Tidbits on the Irish and Black people

Did you know that Frederick Douglass traveled to Ireland to fund raise for the abolitionist cause? And it got awkward because the people with money were the landed gentry — the Protestants, many with AngloSaxon roots — while he, as a member of an oppressed group, identified with the poor Catholics.

I learned this in a fantastic book by Irish writer Colum McCann entitled, Transatlantic.

Boston is a very racist city with a shameful past, particular around bussing. It hurts me (somewhere below the collarbones) to think about it. It’s getting worse, with hate groups on the rise, giving credence to something I heard Robin DiAngelo say in an interview* today and that is that we’ve reverted to a pre-Civil Rights state here in America.

Back in the early nineties, when I was a lot younger and also a lot stupider about matters of race, my Black boss, who was from Mississippi, said she experienced more racism in Boston than where she grew up. At the time I was inclined to think that hyperbole.

No more.

* podcast: Bossed Up, Feb 2021 episode

Thanks, Ellen and Doris for providing reference (here are my listening tips: 1) fast forward through four minutes of ads and intros at the outset and 2) if you have been thinking about anti-racism, you can maybe skip the first fifteen minutes (or listen at 1.5 speed, which is what I did)).

7 thoughts on “Tidbits on the Irish and Black people

  1. RainSluice

    “What have I done/not done.” surfaces in my mind and I’m only 1/2 way through this podcast. By the way I never read White Fragility b/c I had heard it was superficial and stupid. I went straight to Ibram Kendi and it’s been a very slow slog. In fact, I put it down and to The Nickel Boys. Now to return to the pile of contemporary Black history books and books on racism.
    RECENTLY I’ve made the my Old White Lady mistake of retreating into my own white-racist box.
    Recently a neighbor and I started a book group. We agreed: “Let’s not exclude people of color”. Then, we discussed having been told (by our Black neighbors) that they are not here to educate our white asses. We decided, we’ll educate ourselves before we venturing out into that non-white world. Book group meeting two: Caste by Isabel Wilkerson, on our list of suggested book list, was rejected because “It is too long, too difficult. We’re here to have fun!”. Disappointed, I suggested that’s exactly why it would be good to read it together and discuss together – – – but, the consensus was emphatically “no”.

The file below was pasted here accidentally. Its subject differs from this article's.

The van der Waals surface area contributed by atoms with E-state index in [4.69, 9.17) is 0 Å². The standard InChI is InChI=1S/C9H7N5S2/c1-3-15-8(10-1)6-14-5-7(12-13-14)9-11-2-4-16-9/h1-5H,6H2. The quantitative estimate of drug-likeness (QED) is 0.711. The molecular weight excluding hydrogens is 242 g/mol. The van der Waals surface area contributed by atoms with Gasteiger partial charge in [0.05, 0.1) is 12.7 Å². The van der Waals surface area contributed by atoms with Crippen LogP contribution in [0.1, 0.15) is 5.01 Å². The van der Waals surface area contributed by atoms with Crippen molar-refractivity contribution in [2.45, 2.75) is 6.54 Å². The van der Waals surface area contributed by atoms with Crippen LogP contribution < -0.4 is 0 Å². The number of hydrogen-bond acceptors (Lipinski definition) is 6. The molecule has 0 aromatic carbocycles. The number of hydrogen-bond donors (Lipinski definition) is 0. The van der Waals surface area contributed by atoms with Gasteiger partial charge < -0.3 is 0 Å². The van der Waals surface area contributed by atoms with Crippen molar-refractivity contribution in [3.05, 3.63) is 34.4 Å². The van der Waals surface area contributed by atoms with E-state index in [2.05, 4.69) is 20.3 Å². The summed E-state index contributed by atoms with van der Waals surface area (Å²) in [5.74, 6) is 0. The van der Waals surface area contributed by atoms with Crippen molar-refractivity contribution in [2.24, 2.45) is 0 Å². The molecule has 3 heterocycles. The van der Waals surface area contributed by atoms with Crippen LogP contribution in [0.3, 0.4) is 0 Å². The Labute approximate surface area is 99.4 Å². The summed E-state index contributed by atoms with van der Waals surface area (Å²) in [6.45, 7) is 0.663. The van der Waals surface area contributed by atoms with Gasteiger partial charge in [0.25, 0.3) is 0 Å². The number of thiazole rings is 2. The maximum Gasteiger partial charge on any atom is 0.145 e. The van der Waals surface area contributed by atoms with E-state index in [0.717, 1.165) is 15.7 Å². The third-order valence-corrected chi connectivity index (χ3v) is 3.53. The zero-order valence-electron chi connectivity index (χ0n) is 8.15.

Today, over coffee with my cohort leader of the group I will ask: So, where are we with our White Retreat from that suggested book? Do we need more time to get to know each other in the group or was I way off on the wrong foot entirely? I am impatient. I am worried.
    Thank you, Dee.

    1. deemallon Post author

      There’s a lot to unpack here. This was my first encounter with Robin DiAngelo. I had been turned off by the many Black commentators I read excoriating both her and her readers for elevating and paying a white woman on this topic when there are so many Black women available for hire and who’ve also written books. So I understand having avoided her. But now, having heard her, I might read White Fragility (I won’t even have to buy it because one of the boys did and we share kindle books). More, having gone to the podcast’s notes and seen how she promotes and directs buyers to Black-owned bookstores for her books and hearing that every penny post-production generated by her upcoming book is going to be donated to social justice causes, I came away with some regard for her.

      Maybe read The Great Migration instead of Caste? It’s narrative nonfiction, meaning it kind of reads like a novel. She artfully weaves the stories of five people (I think it is) to tell the history of the great migration. I learned so much.

      If you need contemporary literary suggestions by Black authors, I could come up with a list. A few spring to mind: American Marriage by Tayari Jones, Yonder by Jabari Asim, Sing Unburied Sing by Jesmyn Ward, The Vanishing Half by Britt Bennett. I could go on. Maybe I’ll write a post about this and break books down by style to make it easier to pick one you might enjoy. If it were me, I’d suggest that the group buy the books. It feels good to support Black writers.

      And maybe this isn’t the book group you want?

  2. RainSluice

    Thank you!! again. This is all very helpful.
    This is a *great* book list to start with – but don’t stop there if you can continue to blog more book reviews, suggestions, etc.
    And, right, perhaps this is not book group to venture forth in this direction – a good thing to keep in mind. xx

  3. Tina

    Great advice .. The Great Migration is such a captivating read . Caste was a bit harder for me but I’m happy I read them both. Milwaukee is scary racist .. I started maybe 10 years ago trying to get a better understanding as to how and why. Dee you were the one that first introduced me to The Great Migration. My husband and I were driving to Montgomery to visit The Legacy Museum after hearing Bryan Stevenson on some program. Anyway I asked if you would suggest any books on tape to help pass the hours driving. I ended up also reading the book a few years. I feel that I have come a long way by reading and will continue to do so. I can’t change the big picture but I can vote and certainly not encourage racism. Maya Angelou said many things but one thing I always remember is her saying “ not in my house” I loved the sound of her voice.


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